Best Defense

Thomas E. Ricks' daily take on national security.

The dichotomy: Female sexual pleasure vs. the respect of American bro culture

I’m a West Point graduate and Iraq war veteran who has been surrounded by men who act and speak a lot like Donald Trump.


By Laura Westley
Best Defense guest contributor

Donald Trump’s treatment of women and the overwhelming support he receives from his fans, voters and our nation’s leaders demonstrate why I feel safer being single, despite my longing for an intimate relationship with sexual pleasure.

I’m a 37-year-old divorced woman. I’m also a West Point graduate and Iraq war veteran who has been surrounded by men who act and speak a lot like Donald Trump. I recently penned an article in Military Times titled Time for a new approach to sexual harassment, assault in the military, where I described the “bro culture” of my environments at both West Point and in the Army, especially during the Iraq invasion.

I also admitted my tolerance of such environments, to the extent where I adopted a vulgar vocabulary, including the words used by Trump in the “Access Hollywood” video, in order to be accepted as one of the guys. I believed my survival in the military depended on this.

Unfortunately, this tolerance and conditioning pervaded my personal relationships as well.

For 24 years, I had obeyed the strict teachings of evangelical Christianity and maintained my virginity, terrified at the prospect of disgracing Jesus, my church and more terrifyingly, my father. But when bombs, gunfire and RPGs threated to cut my life short in Iraq, I decided to change that. The pendulum then swung in the opposite direction.

I never had a chance to cultivate my own values in how I would attract and relate to men in the context of a romantic partnership and sexual relationship. Instead, I was in a unique incubator – Iraq – when I gave in to men who seduced me and encouraged me to give into the sexual desires I had no idea would even surface, because we were at war.

In the same manner in which we conquered Iraq and declared it our right to dominate, a few of my comrades in arms did the same to me. And I let them.

I thought this was normal.

In the book Sacred Pleasure, author Raine Eisler describes the interconnectivity of sex and violence, of sexual pleasure and war. The introduction reads like an academic treatise of my memoir, War Virgin. Eisler explains that throughout history there have been two predominant models of sexual relations: “dominator” and “partnership.”

I believe that coming of age in the Army caused me to gravitate toward the dominator model. This pervaded all of my sexual encounters, even within my marriage.

After years of aggressive sexual dynamics, characterized by a lot of masculine energy, something in me shifted. Perhaps being away from the military, living a more subdued civilian life and developing friendships with more peaceful individuals made me realize that there were other ways to live and relate. I also finally allowed myself to grow up outside of a male dominated environment, and as I began to embrace my authentic self and cultivate my feminine energy, I wanted intimacy to look and feel like something completely different.

I left my husband and tried to start over. As an aside, I think many of my West Point women alumni eventually become divorced, because we marry our “battle buddies,” especially at a young age (since the military is a marriage-centric culture). Then later, as we feel more comfortable with our feminine nature and need to express ourselves as such, it’s no longer compatible with whom we married.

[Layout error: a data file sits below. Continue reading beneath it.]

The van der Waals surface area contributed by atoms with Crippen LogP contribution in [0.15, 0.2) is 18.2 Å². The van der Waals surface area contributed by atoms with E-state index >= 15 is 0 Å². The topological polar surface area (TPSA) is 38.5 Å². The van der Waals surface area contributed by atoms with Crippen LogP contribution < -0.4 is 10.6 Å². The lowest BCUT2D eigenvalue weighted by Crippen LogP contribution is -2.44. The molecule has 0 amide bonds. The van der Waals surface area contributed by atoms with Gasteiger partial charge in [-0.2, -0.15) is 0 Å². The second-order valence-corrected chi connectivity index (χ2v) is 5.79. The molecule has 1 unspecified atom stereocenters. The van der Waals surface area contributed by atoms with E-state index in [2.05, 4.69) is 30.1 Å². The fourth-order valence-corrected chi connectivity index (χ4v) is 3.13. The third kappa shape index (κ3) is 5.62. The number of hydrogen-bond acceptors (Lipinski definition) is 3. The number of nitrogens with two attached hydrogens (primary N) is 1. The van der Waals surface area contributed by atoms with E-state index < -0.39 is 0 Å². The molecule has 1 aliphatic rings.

My attempts to start over were comically disastrous, tragic and pathetic at best. I also quickly came to realize that even civilian men have aggressive proclivities in the bedroom and use the same vernacular as Donald Trump. When I couldn’t stomach hearing body parts described as “tits,” “pussy” and “dick” anymore, I demanded better. When my requests to slow down, savor the experience and connect beyond the physical realm met resistance, I gave up on sex and turned to the safe confines of celibacy.

I know there are good men out there who respect women. But I’m terrified at the prospect of having to meet the metaphoric frogs before finding the prince. My heart is too fragile to risk any more possibilities of mistreatment, including rape by an ex-lover. Donald Trump’s video and its unacceptable level of tolerance make me worry that the percentage of frogs far outweighs the percentage of princes.

But I also realize that I’ve never loved someone first and then become sexually intimate with them.

I won’t go back to my Christian upbringing, where the Bible mandates that people become married before engaging in sex. I don’t believe this rule is healthy or realistic, nor do I ever desire to be married again. (I despise how society treated me when I was a “wife.”) However, perhaps I can glean one outcome of postponing sex, and that’s getting to know someone’s heart before I come to know their flesh.

And if this never happens, I’ll be fine…better than fine…great. I’m quite comfortable being alone, and I live a fulfilling life replete with emotional support and love from dear friends.

I do, however, remain cautiously hopeful for a future that provides a loving, respectful and blissful partnership. I want to believe in unconditional love. Unconditional Love is actually the title of my War Virgin show’s theme song. I believe every human deserves to experience it.

Laura Westley is a West Point graduate, combat veteran, author, playwright, performer and veteran mental health advocate. Her memoir, War Virgin, is now available on Amazon, and her War Virgin show is currently touring the East Coast. For more information visit

Photo credit: Wikimedia Commons

Thomas E. Ricks covered the U.S. military from 1991 to 2008 for the Wall Street Journal and then the Washington Post. He can be reached at Twitter: @tomricks1